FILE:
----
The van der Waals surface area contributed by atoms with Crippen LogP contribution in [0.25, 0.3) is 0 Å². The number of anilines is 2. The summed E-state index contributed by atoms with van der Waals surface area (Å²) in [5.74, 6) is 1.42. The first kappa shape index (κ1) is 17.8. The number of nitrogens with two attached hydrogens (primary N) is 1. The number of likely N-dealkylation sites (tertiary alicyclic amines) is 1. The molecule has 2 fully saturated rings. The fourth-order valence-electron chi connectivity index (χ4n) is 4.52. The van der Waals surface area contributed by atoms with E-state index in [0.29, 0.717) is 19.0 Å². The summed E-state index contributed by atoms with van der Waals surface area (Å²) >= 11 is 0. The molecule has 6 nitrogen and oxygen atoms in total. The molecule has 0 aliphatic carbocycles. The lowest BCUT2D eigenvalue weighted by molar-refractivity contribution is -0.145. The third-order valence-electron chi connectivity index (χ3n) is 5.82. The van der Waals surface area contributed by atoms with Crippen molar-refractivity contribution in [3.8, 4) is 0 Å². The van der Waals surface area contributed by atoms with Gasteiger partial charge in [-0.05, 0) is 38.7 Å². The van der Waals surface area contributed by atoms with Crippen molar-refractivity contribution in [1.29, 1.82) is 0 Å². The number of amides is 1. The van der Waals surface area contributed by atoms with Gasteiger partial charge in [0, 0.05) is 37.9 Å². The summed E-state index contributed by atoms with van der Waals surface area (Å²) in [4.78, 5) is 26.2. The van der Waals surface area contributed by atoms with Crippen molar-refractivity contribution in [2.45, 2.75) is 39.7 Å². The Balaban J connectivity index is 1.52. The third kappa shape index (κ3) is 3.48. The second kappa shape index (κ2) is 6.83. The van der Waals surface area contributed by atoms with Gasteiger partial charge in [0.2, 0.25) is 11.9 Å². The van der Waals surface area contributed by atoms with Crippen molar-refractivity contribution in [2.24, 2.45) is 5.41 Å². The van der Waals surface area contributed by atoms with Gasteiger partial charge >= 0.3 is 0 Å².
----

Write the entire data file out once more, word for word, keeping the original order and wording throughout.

The van der Waals surface area contributed by atoms with Crippen LogP contribution in [0.25, 0.3) is 0 Å². The number of anilines is 2. The summed E-state index contributed by atoms with van der Waals surface area (Å²) in [5.74, 6) is 1.42. The first kappa shape index (κ1) is 17.8. The number of nitrogens with two attached hydrogens (primary N) is 1. The number of likely N-dealkylation sites (tertiary alicyclic amines) is 1. The molecule has 2 fully saturated rings. The fourth-order valence-electron chi connectivity index (χ4n) is 4.52. The van der Waals surface area contributed by atoms with E-state index in [0.29, 0.717) is 19.0 Å². The summed E-state index contributed by atoms with van der Waals surface area (Å²) >= 11 is 0. The molecule has 6 nitrogen and oxygen atoms in total. The molecule has 0 aliphatic carbocycles. The lowest BCUT2D eigenvalue weighted by molar-refractivity contribution is -0.145. The third-order valence-electron chi connectivity index (χ3n) is 5.82. The van der Waals surface area contributed by atoms with Crippen molar-refractivity contribution in [3.8, 4) is 0 Å². The van der Waals surface area contributed by atoms with Gasteiger partial charge in [-0.05, 0) is 38.7 Å². The van der Waals surface area contributed by atoms with Crippen molar-refractivity contribution in [1.29, 1.82) is 0 Å². The number of amides is 1. The van der Waals surface area contributed by atoms with Gasteiger partial charge in [0, 0.05) is 37.9 Å². The summed E-state index contributed by atoms with van der Waals surface area (Å²) in [4.78, 5) is 26.2. The van der Waals surface area contributed by atoms with Crippen molar-refractivity contribution in [2.45, 2.75) is 39.7 Å². The Balaban J connectivity index is 1.52. The third kappa shape index (κ3) is 3.48. The second kappa shape index (κ2) is 6.83. The van der Waals surface area contributed by atoms with Gasteiger partial charge in [0.2, 0.25) is 11.9 Å². The van der Waals surface area contributed by atoms with Crippen molar-refractivity contribution in [2.24, 2.45) is 5.41 Å². The van der Waals surface area contributed by atoms with Gasteiger partial charge >= 0.3 is 0 Å².